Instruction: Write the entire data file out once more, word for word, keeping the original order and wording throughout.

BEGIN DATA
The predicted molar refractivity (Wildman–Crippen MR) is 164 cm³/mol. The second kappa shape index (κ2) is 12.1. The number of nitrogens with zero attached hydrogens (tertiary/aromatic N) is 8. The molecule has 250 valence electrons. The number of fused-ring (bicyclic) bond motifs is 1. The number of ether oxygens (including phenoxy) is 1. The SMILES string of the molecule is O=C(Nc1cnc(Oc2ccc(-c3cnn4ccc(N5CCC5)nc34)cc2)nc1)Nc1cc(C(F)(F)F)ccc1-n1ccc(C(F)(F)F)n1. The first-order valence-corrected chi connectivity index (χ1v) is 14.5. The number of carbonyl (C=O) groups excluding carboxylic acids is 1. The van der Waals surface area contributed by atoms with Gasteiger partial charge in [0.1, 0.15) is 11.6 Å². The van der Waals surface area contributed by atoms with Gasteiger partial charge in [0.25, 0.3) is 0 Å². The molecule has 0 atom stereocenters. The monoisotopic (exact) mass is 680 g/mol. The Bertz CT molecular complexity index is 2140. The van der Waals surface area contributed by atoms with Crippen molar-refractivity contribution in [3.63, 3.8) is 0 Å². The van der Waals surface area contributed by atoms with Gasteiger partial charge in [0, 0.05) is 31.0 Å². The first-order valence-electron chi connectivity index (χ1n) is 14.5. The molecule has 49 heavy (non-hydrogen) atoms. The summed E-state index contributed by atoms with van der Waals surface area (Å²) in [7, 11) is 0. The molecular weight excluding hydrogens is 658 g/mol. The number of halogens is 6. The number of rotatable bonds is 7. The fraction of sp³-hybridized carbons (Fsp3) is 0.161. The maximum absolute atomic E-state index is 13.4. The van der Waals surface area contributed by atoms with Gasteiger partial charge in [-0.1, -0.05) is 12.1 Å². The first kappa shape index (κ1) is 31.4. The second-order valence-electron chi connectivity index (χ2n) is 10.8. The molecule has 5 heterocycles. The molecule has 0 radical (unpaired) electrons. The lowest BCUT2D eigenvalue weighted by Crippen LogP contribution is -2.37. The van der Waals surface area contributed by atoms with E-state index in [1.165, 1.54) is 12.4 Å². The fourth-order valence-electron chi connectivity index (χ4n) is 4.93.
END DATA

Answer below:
The predicted molar refractivity (Wildman–Crippen MR) is 164 cm³/mol. The second kappa shape index (κ2) is 12.1. The number of nitrogens with zero attached hydrogens (tertiary/aromatic N) is 8. The molecule has 250 valence electrons. The number of fused-ring (bicyclic) bond motifs is 1. The number of ether oxygens (including phenoxy) is 1. The SMILES string of the molecule is O=C(Nc1cnc(Oc2ccc(-c3cnn4ccc(N5CCC5)nc34)cc2)nc1)Nc1cc(C(F)(F)F)ccc1-n1ccc(C(F)(F)F)n1. The first-order valence-corrected chi connectivity index (χ1v) is 14.5. The number of carbonyl (C=O) groups excluding carboxylic acids is 1. The van der Waals surface area contributed by atoms with Gasteiger partial charge in [0.1, 0.15) is 11.6 Å². The van der Waals surface area contributed by atoms with Gasteiger partial charge in [0.25, 0.3) is 0 Å². The molecule has 0 atom stereocenters. The monoisotopic (exact) mass is 680 g/mol. The Bertz CT molecular complexity index is 2140. The van der Waals surface area contributed by atoms with Crippen molar-refractivity contribution in [3.63, 3.8) is 0 Å². The van der Waals surface area contributed by atoms with Gasteiger partial charge in [0, 0.05) is 31.0 Å². The first-order valence-electron chi connectivity index (χ1n) is 14.5. The molecule has 49 heavy (non-hydrogen) atoms. The summed E-state index contributed by atoms with van der Waals surface area (Å²) in [7, 11) is 0. The molecular weight excluding hydrogens is 658 g/mol. The number of halogens is 6. The number of rotatable bonds is 7. The fraction of sp³-hybridized carbons (Fsp3) is 0.161. The maximum absolute atomic E-state index is 13.4. The van der Waals surface area contributed by atoms with Gasteiger partial charge in [-0.1, -0.05) is 12.1 Å². The first kappa shape index (κ1) is 31.4. The second-order valence-electron chi connectivity index (χ2n) is 10.8. The molecule has 5 heterocycles. The molecule has 0 radical (unpaired) electrons. The lowest BCUT2D eigenvalue weighted by Crippen LogP contribution is -2.37. The van der Waals surface area contributed by atoms with E-state index in [1.165, 1.54) is 12.4 Å². The fourth-order valence-electron chi connectivity index (χ4n) is 4.93.